Aggression is a topic that most people have heard of, but may not know much about. What does it mean for a German Shepherd to be aggressive? It can range from the dog being territorial and protective to just feeling uncomfortable in their environment. In this blog post, we will talk about how you can fix these types of aggression problems in your pet.
How to tell if your German Shepherd Has a Problem with Aggression
There are several ways you can tell if your German Shepherd (GSD) has a problem with aggression. They may bark, snarl and charge at other dogs on walks or when they see them in the home. This is very dangerous, as it could cause another dog to get injured or hurt themselves while trying to run away from the situation.
Some other signs include:
- Hiding behind their owner’s legs if a dog comes around while out walking— this is an attempt to try and protect themselves from another dog that may be nearby or to keep their owner between them and the dog.
- Refusing to go near other dogs when they are out walking or in the home.
- Hiding behind furniture or in dark areas of your home if they see another animal outside being walked. This is an attempt to try to hide from the situation because it’s too difficult for them to deal with at that moment.
Always remember that if your German Shepherd is aggressive towards other animals they may need some medical attention as well. Take them to the vet for an examination and to rule anything else out before trying any of these methods yourself.
How to Stop Your German Shepherd from Being so Aggressive
This is one of the hardest behavioral things to fix, but it’s also one that you have control over. If your shep becomes aggressive when they see other dogs on walks or being in a new environment, there are several methods you can try out at home to help them get used to these situations without them getting so worked up, including the Desensitization Method, The Introduction Method, The Routine Method and the Counter-Conditioning Method.
The Desensitization Method
You can try and desensitize your GSD towards a stimulus that causes them to become anxious or aggressive. This means you need to phase in the object/other animals slowly so they barely notice it before progressing up until your pet can see and interact with it without becoming nervous or aggressive.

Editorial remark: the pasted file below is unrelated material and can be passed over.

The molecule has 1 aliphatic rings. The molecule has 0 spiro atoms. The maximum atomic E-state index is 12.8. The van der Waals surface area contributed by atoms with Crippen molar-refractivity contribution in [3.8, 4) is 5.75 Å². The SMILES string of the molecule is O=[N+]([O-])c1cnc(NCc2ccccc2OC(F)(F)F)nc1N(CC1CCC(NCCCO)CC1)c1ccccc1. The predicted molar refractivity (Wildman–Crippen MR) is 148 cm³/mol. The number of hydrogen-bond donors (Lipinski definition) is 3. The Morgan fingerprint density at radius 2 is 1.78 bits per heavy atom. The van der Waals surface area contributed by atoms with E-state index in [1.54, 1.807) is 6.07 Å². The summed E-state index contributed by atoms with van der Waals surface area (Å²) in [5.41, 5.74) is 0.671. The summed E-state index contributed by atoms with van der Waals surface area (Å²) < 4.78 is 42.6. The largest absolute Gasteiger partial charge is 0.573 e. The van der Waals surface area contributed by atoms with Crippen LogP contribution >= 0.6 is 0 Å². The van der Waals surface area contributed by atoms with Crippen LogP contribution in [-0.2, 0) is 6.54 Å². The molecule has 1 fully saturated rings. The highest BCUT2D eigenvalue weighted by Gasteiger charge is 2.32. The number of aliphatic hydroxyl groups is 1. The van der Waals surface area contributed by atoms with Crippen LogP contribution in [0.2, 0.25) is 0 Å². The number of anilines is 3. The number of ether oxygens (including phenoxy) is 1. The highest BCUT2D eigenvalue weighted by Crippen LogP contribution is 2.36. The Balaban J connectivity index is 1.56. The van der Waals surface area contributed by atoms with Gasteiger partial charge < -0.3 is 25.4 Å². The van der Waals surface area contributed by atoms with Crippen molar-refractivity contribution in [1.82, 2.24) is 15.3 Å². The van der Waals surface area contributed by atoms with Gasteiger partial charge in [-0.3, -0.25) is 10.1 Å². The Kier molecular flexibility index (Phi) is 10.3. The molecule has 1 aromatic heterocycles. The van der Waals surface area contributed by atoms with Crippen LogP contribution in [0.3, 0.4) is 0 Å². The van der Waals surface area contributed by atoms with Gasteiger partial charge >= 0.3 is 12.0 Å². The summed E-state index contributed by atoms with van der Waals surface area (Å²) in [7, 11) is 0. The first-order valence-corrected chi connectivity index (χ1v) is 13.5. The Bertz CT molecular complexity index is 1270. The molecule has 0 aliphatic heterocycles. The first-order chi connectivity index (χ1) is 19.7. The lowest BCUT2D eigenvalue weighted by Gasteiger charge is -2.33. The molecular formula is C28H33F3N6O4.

To do this, start off by taking your German Shepherd for a walk in an area where you know there aren’t any other dogs around, so they don’t feel threatened. Then carry on the same route but stop short of going past another dog’s house— however far away that may be.
Then, when you get to this point, just wait for a couple of minutes so your dog becomes comfortable in the area again before carrying on back home. Do this several times until they are fine with being at that distance from another animal’s house and then progress up to walking past it while still stopping short if they become anxious or aggressive.
The Introductions Method
Introducing a shy or fearful dog to new people and other dogs should be a slow process.
Introducing Your Dog to New People
Step 1: Have a person come over and tell them what you have planned with the Introductions method. Have the person come over and keep your dog confined until everyone is comfortable and settled in.
Step 2: Next, bring the dog out and let them make the first move—don’t let the new person approach or talk to the dog until the pooch signals that this type of contact is all right.
Step 3: Then, have the person offer high-quality dog treats that you know your shep likes. A good one might be Zesty Paws Calming bites since it soothes and relaxes them.
Step 4: The person should hold out the treat or drop it on the ground nearby. They should not make eye contact with your dog and stand sideways or in a crouching position while they are doing this.
Tip 1: If your GSD continues to be shy or shows fear, do not reward them with treats or this will reinforce their bad behavior and delay progress.
Tip 2: It’s important not to rush the process or you can make things worse; your dog will eventually build enough confidence to approach people and take treats.
Introducing Your GSD to Unfamiliar Dogs
Step 1: Choose a Calm, Neutral Environment that has little to distract or stimulate your GSD.
Step 2: Start out slowly when making your introduction to your new dog’s potential buddy. Keep your distance from the handler and their dog at first.
Step 3: Slowly approach the other dog and handler and reward your dog if they act calm Then, let them sniff and circle around one another. Next, walk azway with your dog.
Step 4: Repeat this process as needed. If you have a shy or fearful dog, it may take several times to build up their confidence enough for them to be relaxed enough around other dogs.
Tip 1: Reward your dog whenever they display confident behavior. This positive reinforcement encourages a positive association when your GSD meets new dogs.
Tip 2: Don’t use tight leashes or pull the two dogs apart. This can cause a negative reaction in your dog.
Tip 3: Start with a familiar, well-behaved canine. This precaution helps the process along by introducing your animal to a socialized, confident dog. It will also teach you the best way to handle these types of socialization episodes.
The Routine Method
If your dog has been aggressive towards other dogs on walks for a while now, then it’s likely that the situation is going to be difficult to change as they become more and more used to seeing other animals.
In this case, you want to use a routine where every time another animal appears in their line of sight or when you are out walking them, you’ll make a noise or an action that means they need to pay attention.
Once you’ve done this, give them lots of praise and treats so it becomes associated with something pleasant for your pet. The idea is for your German Shepherd to learn the association between another animal appearing on walks/in their environment and receiving good things from it happening.
They’ll soon work out that if they stop being aggressive towards other animals, the good things will keep on coming. This is a great way to train your pet so it can be rewarded for not acting inappropriately instead of them getting chastised for doing something wrong.